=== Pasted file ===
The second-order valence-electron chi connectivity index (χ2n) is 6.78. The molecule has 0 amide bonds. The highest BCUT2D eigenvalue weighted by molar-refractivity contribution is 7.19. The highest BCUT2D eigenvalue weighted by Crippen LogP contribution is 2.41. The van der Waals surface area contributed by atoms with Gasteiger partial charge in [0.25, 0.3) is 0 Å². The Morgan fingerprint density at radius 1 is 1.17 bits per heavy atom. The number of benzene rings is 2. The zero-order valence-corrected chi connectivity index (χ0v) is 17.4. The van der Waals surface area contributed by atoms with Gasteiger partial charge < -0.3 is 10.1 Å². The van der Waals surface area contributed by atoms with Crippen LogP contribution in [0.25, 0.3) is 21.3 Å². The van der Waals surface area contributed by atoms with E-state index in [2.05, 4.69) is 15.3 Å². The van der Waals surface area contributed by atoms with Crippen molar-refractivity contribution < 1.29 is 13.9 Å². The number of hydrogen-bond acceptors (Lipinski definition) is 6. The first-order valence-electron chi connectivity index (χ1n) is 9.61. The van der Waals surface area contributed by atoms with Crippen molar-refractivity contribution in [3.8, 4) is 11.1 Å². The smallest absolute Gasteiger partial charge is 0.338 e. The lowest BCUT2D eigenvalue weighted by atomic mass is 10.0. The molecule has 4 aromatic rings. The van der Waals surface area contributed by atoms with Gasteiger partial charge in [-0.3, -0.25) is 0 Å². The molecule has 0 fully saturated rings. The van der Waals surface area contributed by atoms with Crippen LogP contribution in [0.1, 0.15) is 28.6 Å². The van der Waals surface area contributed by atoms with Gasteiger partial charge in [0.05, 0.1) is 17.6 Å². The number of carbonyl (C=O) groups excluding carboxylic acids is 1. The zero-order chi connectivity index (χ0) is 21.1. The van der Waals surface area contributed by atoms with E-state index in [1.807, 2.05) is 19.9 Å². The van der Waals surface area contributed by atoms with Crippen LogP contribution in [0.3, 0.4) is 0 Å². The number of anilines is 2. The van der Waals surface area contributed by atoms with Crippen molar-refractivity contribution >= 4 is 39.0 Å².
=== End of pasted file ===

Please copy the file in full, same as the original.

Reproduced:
The second-order valence-electron chi connectivity index (χ2n) is 6.78. The molecule has 0 amide bonds. The highest BCUT2D eigenvalue weighted by molar-refractivity contribution is 7.19. The highest BCUT2D eigenvalue weighted by Crippen LogP contribution is 2.41. The van der Waals surface area contributed by atoms with Gasteiger partial charge in [0.25, 0.3) is 0 Å². The Morgan fingerprint density at radius 1 is 1.17 bits per heavy atom. The number of benzene rings is 2. The zero-order valence-corrected chi connectivity index (χ0v) is 17.4. The van der Waals surface area contributed by atoms with Gasteiger partial charge < -0.3 is 10.1 Å². The van der Waals surface area contributed by atoms with Crippen LogP contribution in [0.25, 0.3) is 21.3 Å². The van der Waals surface area contributed by atoms with E-state index in [2.05, 4.69) is 15.3 Å². The van der Waals surface area contributed by atoms with Crippen molar-refractivity contribution < 1.29 is 13.9 Å². The number of hydrogen-bond acceptors (Lipinski definition) is 6. The first-order valence-electron chi connectivity index (χ1n) is 9.61. The van der Waals surface area contributed by atoms with Crippen molar-refractivity contribution in [3.8, 4) is 11.1 Å². The smallest absolute Gasteiger partial charge is 0.338 e. The lowest BCUT2D eigenvalue weighted by atomic mass is 10.0. The molecule has 4 aromatic rings. The van der Waals surface area contributed by atoms with Gasteiger partial charge in [-0.3, -0.25) is 0 Å². The molecule has 0 fully saturated rings. The van der Waals surface area contributed by atoms with Crippen LogP contribution in [0.1, 0.15) is 28.6 Å². The van der Waals surface area contributed by atoms with Gasteiger partial charge in [0.05, 0.1) is 17.6 Å². The number of carbonyl (C=O) groups excluding carboxylic acids is 1. The zero-order chi connectivity index (χ0) is 21.1. The van der Waals surface area contributed by atoms with E-state index in [1.807, 2.05) is 19.9 Å². The van der Waals surface area contributed by atoms with Crippen LogP contribution in [0.3, 0.4) is 0 Å². The number of anilines is 2. The van der Waals surface area contributed by atoms with Crippen molar-refractivity contribution >= 4 is 39.0 Å².